The Attitude / NWO Era of the mid-late 1990’s marked the birth of the â<80><9c>cool heelâ<80> in professional wrestling. The guy you wanted to cheer over the good guy, no matter what he did, because he just gave off that cool vibe. It was an interesting change of pace and, try though WWE has to get back to its roots and to gain the ire of fans by making its villains do all sorts of deplorable stuff, fans continue to cheer a cool heel over a less cool babyface.
Need proof? Look no further than last Sundayâ<80><99>s Royal Rumble. Edge received a mixed reaction, with cheers being more prominent despite the best efforts of younger fans to boo the Edgester out of Madison Square Garden. Meanwhile, Rey Mysterio received a mixed reaction but, largely, was jeered by the crowd.
What did Rey do to deserve this? Quick answer: absolutely nothing. More elaborate answer: he has been showcased as a sentimental favorite, which has caused him to lose some of the edgy (no pun intended) appeal he once had.
Rey is pushed as the â<80><9c>Littlest Big Man.â<80> Younger fans still love him, and, God knows, heâ<80><99>s still got it going on in the ring. Still, the mixed crowd reactions Rey has received, both at the Royal Rumble and during his World Heavyweight Title run, are a sign that the era of the sentimental favorite isnâ<80><99>t yet about to return.
Edge is absolutely disgusting. I donâ<80><99>t, of course, mean Adam Copeland. Iâ<80><99>m talking about his character. He stole Matt Hardyâ<80><99>s girlfriend (okay, so did Adam Copeland), then flaunted it to the world. He made fun of Ric Flair after some serious, very real legal troubles the Nature Boy had. He speared the hell out of Beulah McGillicutty at One Night Stand II. On two different occasions heâ<80><99>s completely stolen heavyweight titles from popular performers. Heâ<80><99>s humped the ring during his entrance, showcased his package for the world to see, and now heâ<80><99>s macking on Eddie Guerreroâ<80><99>s widow. Heâ<80><99>s a total and unabashed scumbag.
And, yet, heâ<80><99>s still loved.
Edge is a talented wrestler, sure, but heâ<80><99>s also, well…COOL. Heâ<80><99>s got a long-haired, rock â<80>~n roll look. His theme music is ballsy and intense. Heâ<80><99>s not afraid of anybody, and heâ<80><99>s a rebel, through and through.
Pushes aside, Rey-Rey has been used and abused since late 2005. (And that nickname isnâ<80><99>t doing him any favors, either.) A man who many consider to be the greatest high-flier of all time – a man who innovated the lucha style within an American ring – has been both homogenized and declawed. By comparison, Rey Mysterio looks inferior to a cool heel world champ. Is it any surprise that fans are cheering for Edge?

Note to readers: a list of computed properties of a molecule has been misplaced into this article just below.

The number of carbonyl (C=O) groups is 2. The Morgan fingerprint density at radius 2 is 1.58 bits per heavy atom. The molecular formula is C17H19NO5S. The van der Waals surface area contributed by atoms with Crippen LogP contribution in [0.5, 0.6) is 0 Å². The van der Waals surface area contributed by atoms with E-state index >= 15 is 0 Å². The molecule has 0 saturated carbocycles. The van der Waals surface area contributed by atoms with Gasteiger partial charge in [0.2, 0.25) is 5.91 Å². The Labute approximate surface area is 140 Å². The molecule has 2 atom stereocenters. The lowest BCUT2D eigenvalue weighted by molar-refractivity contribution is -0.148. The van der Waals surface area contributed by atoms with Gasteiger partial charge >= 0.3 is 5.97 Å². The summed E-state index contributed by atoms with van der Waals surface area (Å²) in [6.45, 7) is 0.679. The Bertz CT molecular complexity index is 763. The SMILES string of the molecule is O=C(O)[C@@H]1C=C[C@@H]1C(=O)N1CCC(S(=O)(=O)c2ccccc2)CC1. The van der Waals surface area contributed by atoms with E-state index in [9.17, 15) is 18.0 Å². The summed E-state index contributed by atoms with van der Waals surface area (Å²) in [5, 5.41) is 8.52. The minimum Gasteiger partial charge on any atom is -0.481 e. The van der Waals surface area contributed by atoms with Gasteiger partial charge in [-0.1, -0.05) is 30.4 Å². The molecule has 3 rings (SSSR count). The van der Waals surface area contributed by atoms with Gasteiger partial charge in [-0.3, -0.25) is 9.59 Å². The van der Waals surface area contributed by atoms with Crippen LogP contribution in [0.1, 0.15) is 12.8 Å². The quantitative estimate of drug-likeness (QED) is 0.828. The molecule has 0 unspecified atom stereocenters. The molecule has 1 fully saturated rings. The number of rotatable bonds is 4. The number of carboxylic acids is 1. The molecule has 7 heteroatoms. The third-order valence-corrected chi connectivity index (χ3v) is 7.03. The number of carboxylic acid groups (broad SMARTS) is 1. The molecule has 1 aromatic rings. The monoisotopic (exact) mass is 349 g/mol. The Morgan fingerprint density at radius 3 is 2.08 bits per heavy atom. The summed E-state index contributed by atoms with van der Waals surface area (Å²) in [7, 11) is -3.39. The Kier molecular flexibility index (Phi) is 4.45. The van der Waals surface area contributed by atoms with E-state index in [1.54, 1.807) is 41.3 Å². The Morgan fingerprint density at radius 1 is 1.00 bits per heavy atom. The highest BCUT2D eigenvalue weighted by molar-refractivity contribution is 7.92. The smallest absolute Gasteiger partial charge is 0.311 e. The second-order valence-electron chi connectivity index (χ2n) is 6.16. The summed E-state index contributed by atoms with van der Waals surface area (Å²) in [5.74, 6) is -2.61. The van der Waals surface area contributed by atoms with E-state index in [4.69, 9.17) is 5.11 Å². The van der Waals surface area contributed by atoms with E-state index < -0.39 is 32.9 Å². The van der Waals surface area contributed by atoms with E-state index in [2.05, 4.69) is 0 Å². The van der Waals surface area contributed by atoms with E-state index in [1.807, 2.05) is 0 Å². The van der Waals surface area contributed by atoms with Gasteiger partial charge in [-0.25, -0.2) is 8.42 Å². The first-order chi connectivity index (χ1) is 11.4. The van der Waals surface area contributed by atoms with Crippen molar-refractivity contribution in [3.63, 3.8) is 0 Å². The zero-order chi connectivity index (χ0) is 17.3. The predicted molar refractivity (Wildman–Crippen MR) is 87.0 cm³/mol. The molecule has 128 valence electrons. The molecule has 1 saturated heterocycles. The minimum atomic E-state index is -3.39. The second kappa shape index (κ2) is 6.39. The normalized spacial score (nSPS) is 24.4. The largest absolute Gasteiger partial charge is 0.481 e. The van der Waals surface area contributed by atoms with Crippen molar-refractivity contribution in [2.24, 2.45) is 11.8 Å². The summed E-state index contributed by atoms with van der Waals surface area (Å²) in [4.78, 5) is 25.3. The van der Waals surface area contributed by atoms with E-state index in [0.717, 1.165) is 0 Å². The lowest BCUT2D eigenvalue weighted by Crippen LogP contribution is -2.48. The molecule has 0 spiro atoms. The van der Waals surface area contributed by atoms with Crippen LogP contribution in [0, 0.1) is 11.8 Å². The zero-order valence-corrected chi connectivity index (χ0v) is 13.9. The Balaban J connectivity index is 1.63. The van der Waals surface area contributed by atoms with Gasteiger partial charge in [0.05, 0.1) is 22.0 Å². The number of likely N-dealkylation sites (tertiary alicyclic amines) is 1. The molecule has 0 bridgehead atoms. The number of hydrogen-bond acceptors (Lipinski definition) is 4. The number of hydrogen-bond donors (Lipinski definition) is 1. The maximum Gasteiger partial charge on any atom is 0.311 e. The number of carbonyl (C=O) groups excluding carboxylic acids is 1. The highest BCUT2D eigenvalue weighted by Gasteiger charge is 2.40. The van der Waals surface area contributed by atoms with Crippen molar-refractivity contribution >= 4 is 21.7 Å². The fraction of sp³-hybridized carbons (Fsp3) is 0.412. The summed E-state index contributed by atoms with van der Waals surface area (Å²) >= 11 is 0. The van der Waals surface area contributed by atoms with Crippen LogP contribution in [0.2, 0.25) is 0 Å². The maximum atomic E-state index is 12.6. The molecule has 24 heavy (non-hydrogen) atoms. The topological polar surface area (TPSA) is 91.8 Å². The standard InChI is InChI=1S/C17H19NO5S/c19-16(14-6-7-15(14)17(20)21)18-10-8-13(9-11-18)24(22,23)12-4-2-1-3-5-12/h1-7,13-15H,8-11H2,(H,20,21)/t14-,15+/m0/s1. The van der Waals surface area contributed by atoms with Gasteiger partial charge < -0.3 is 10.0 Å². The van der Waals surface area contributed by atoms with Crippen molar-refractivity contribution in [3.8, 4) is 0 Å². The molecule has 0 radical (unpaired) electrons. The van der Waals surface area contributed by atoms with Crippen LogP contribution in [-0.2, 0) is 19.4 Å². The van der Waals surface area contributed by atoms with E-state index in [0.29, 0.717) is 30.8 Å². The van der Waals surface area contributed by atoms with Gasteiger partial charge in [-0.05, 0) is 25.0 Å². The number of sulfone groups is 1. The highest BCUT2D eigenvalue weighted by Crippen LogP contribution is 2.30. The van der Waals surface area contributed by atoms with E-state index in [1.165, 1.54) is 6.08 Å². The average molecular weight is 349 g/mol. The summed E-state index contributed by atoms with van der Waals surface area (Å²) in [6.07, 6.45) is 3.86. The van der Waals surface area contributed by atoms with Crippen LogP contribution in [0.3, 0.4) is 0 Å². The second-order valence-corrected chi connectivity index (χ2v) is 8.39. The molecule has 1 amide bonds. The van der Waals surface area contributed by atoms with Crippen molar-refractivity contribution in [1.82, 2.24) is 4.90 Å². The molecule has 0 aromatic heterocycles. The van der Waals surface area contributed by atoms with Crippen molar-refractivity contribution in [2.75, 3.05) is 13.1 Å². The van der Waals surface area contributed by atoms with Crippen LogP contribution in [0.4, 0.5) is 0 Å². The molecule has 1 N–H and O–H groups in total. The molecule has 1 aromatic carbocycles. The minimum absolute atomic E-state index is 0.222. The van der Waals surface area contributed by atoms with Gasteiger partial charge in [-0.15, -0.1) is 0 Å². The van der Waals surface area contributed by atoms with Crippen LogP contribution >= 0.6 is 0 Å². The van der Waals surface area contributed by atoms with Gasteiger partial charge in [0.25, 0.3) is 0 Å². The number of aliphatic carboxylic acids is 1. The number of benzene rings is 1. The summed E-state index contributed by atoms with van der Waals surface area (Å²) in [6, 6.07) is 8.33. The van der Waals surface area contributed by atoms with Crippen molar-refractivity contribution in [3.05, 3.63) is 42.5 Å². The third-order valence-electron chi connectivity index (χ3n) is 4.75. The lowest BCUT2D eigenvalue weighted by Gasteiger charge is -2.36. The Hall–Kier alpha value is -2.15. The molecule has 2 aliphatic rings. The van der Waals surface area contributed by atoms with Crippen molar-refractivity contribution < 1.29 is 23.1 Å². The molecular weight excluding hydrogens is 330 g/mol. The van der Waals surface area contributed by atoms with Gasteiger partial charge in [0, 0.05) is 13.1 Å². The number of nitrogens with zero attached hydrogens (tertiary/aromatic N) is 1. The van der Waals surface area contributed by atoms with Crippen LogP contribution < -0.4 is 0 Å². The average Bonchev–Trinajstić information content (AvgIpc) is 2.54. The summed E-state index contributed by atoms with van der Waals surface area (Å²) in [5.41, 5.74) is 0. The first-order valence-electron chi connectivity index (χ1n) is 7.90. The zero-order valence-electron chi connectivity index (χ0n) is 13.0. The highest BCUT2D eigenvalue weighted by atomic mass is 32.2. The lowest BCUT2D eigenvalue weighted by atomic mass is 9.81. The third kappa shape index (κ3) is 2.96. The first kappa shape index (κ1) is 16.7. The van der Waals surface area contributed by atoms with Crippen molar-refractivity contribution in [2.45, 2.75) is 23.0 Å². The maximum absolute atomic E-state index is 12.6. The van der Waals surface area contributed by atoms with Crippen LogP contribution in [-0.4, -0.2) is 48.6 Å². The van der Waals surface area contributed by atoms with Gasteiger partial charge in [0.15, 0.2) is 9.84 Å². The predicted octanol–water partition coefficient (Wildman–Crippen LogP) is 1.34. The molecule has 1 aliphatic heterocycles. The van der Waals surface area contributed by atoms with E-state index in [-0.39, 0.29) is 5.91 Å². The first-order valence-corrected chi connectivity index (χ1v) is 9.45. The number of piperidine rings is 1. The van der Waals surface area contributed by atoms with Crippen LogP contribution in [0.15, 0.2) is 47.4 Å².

Randy Orton isnâ<80><99>t portrayed as cool. He cheats and cheats, and cheats some more. He runs away from challenges, gets himself disqualified ad nauseum, and, quite often, is outwitted by his opponents. Edge, on the other hand, is crafty and cunning, which gets the approval of fans.
Orton’s a slimeball, as well. He lives his gimmick, and has reportedly even bullied fans who ask him for autographs. Is he a jerk? Sure. But he knows exactly what heâ<80><99>s doing. Iâ<80><99>ll be honest: I really donâ<80><99>t like watching the guy. And you know why? Because heâ<80><99>s made me buy into the hype and hate him. Chinlocks, slow promos, et al. These things are not done by accident. (Save for when olâ<80><99> Randy forgets a line.) These things are done to irritate fans like you and I. And it works.
I could say the same for Edge, really, to some extent. Heâ<80><99>s a wrestler I used to really like but, due to his characterâ<80><99>s actions, Iâ<80><99>ve found myself repulsed by. I know whatâ<80><99>s happening, and I know heâ<80><99>s â<80><9c>workingâ<80> me, but feelings are feelings, after all. And yet, all this withstanding, I found myself happy when Edge pinned Rey Mysterio. Donâ<80><99>t get me wrong…Iâ<80><99>m a big fan of Rey. Itâ<80><99>s just that, with how both guys have been presented, I didnâ<80><99>t feel right about Mysterio going over Edge.
Strange isnâ<80><99>t it? Not really. Itâ<80><99>s another by-product of the Cool Heel Era. I can see WWE trying to prevent the cool heel problem from taking root elsewhere on its rosters. Notice the changes, for example, in Mr. Kennedy. Notice how heâ<80><99>s no longer funny. Notice how he doesnâ<80><99>t ham it up with the crowd like he used to. Understand that, were he to continue along the path he was taking, he could never be the kind of heel who fans would cheer against.
People call Ric Flair the greatest heel of all time. Iâ<80><99>d have to say that I disagree. The greatest wrestler of all time? He absolutely could be. But the greatest heel? No way. Flair, past a certain point in the 1980s, was cheered everywhere he went. Even in the legendary Chi-Town Rumble match against Ricky Steamboat, you can hear how much the fans loved â<80><9c>Naitch.â<80>
Call me old fashioned, but I think that Ted DiBiase is the greatest wrestling heel of the past twenty years. He was never, EVER cheered, no matter how entertaining he was. He was just that good at playing the part of the villain. Every part of the card, against any level of performer, he had you pulling for the other guy. That, Shenanifans, is a heel.
Let me know your take on the heel-face issue. Are these outdated terms? Am I being too old school? Maybe Orton, himself, is a cool heel. Itâ<80><99>s all up for debate.
Better yet, who is your pick for the greatest heel of all time, and why? Your comments might just wind up in with next weekâ<80><99>s column, so let me have it!
Kevin McElvaney is a contributing writer for Pro Wrestling Illustrated and The Wrestler / Inside Wrestling. Send questions or comments to firstname.lastname@example.org.
Have a news tip? Attended an event and want to send a live report?